So it's time I post on Indianapolis-based Josh Garrels. I know a few of you have told me about him in the past and I may have sluffed you off. Last week, my compadre Johnny Utah out West re-alerted me to him. After finding out he's associated with my pal Trace Bundy and Braddigan (of Dispatch), I decided to give him a further nod. I'm not convinced I love half of his material yet; although the few songs I've liked, I've REALLY liked.

I'm sure you'll be hearing some of Josh Garrels in some of the soundtracks I'm currently working on as his style and anxious crescendos really seem to fit in on the stories I'm working with. Plus, when has a simple guitar rhythm backed by a nice kick drum and beats not worked? (Rhetorical, mind you). Here's one song that you can download for free via Garrels' site that's been swooning my speakers lately:

Josh Garrels - Sleeper

Josh has a new album in August that you can pre-order from his website which is also full of audio samples and art from he and his wife. Once I started grooving to his beats and motioning voice, it didn't take me too long to start bobbing my head, tapping my toe and realizing I needed a nice porch and cool summer sky to accompany the mood he set.

**I never condone Dredlock Holiday doing a hippie-infused/marionette doll dance on stage like seen above. I do condone Josh Garrels.

Thursday, July 24, 2008

the donner party

Day 2.

Quick note:
I went through a thousand dangers to make it to the stretch of soccer fields on Sunday. I mean there was brunch, mimosas, bloodies and then there was my "group", moving at a glacial pace toward the venue. And the sun, Christ, it was something to behold.

So, I went to Grace Potter & the Nocturnals, but only remember flashes of it as I was in a recovery position looking like a member of the Donner party. This is what ill say, "she killed". She casts a wide net with her vocal range, stands proudly in the great tradition of female rockers and best of all, wields a flying V guitar. Say no more. Go see it.

Grace Potter - Ah Mary

Colbie Callait:
Aside from the hilarity of watching her deal with a misguided wardrobe choice, short summer dress on windy day, you could hear the same thing I heard if you turn on FM radio RIGHT NOW. Only, you'll be more comfortable in an air-conditioned office space than I was in midst of sorority super-fans. Good spot if you're single and interested in introducing a woman to "good" music. Possible pick up line, "Have you ever heard of Feist?"

Rodrigo y Gabriela:
The man who commands this blog introduced me to this duo at the boulder theatre on an otherwise quiet Wednesday evening. Gregory Allan Isakov opened. It was a delight to witness them. However, as I gathered my music fest comrades and we headed over to the main stage to see them there was, within me, a thumping sound that I will refer to as: dread. How will this band translate to the main stage, let alone a music festival? Answer: they don’t. It's a guy, a girl, two guitars and some serious Latin passion. However, lets be honest with ourselves, to keep the interest of thousands, with this alone, is an immensely improbable feat. Gabriela is the exchange student you would have married and Rodrigo is the friend you wished you’d always had, and both their personas are bared gloriously during their intimate stands at our local venues, but hid behind the blasting sun at 4pm on a Sunday, they are as dry as a Colorado lawn in august, (which is fucking dry). Confine this dueling guitar duo to their habitat, a dark intimate club, where the rhythmic thud of their fingers pounds your chest, and may I suggest, your loins....?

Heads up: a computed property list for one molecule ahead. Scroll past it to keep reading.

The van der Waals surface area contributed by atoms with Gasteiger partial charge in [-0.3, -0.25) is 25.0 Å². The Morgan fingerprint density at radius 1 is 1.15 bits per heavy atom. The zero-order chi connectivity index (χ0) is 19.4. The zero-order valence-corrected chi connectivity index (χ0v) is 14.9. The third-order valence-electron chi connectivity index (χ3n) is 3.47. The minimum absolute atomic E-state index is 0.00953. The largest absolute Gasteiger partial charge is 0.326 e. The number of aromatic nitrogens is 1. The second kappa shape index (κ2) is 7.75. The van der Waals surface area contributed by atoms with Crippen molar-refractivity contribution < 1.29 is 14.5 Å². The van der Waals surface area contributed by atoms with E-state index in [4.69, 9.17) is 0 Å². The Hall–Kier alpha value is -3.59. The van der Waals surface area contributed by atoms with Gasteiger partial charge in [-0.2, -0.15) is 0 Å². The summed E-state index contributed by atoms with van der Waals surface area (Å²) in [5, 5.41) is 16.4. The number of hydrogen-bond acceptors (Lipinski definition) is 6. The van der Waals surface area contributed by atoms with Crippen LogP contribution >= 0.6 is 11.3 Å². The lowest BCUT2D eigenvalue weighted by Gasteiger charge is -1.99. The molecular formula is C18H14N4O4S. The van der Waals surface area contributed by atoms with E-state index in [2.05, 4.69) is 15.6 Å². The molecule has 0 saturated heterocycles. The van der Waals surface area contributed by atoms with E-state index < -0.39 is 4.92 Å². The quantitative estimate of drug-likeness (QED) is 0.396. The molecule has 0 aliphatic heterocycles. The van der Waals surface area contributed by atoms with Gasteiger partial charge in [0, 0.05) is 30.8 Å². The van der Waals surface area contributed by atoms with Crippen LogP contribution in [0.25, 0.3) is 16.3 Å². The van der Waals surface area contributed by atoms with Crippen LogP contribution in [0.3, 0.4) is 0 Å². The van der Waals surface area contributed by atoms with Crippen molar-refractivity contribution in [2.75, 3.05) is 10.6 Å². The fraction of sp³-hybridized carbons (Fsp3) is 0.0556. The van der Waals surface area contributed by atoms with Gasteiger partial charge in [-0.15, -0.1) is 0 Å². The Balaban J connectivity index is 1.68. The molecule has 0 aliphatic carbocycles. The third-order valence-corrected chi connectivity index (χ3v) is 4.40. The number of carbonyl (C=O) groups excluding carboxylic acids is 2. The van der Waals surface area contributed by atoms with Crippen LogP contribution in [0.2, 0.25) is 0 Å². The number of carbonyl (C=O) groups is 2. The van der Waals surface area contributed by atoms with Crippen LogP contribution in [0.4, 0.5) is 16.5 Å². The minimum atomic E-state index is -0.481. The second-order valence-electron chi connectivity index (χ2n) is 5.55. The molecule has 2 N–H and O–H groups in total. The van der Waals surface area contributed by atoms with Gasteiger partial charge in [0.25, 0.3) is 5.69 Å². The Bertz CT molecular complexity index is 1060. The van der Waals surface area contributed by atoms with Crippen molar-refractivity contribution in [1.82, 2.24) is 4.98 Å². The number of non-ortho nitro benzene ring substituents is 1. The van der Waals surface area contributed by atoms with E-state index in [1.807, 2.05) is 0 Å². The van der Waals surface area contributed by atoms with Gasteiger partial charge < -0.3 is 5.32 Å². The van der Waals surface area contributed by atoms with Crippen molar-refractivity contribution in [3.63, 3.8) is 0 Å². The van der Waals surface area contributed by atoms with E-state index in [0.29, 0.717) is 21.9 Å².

John Mayer:
OK. There are two John Mayers'. Alpha male John Mayer spins out hit singles with the ease of the Beatles. He assesses the market, scribbles down some lyrics, sets them to some major chords and prints it. (Watch bank account accrue benjamins fast). Then, there is, culture snob, sarcastic, self-hating John Mayer; the one that has landed himself in the arms of Jennifer Aniston, Dave Chappelle and Kanye west. His winning, biting, intellect navigates the media like a soft-power sage. What’s more, he forms a band called the John Mayer trio, and turns the six string guitar into his bitch. Now, at MHMF we saw a bit of both personas. His tattoo sleeve that wrapped over his newly sculpted physique evidenced his US Magazine disposition, but he stuttered over conversational interludes between songs. Assessment? He's still the dorky Jewish kid that can play the guitar like a mutha... endure the radio hits, relish the white-hot flashes of boy genius. Hold tight, it may be John that is garnering the headliner purse 20 years from now...

The Roots:
HOLY FUCK!!!!! Anything I write will not do them justice. You either know or you don’t. And if you don’t, its time to go see them.

The Black Crowes: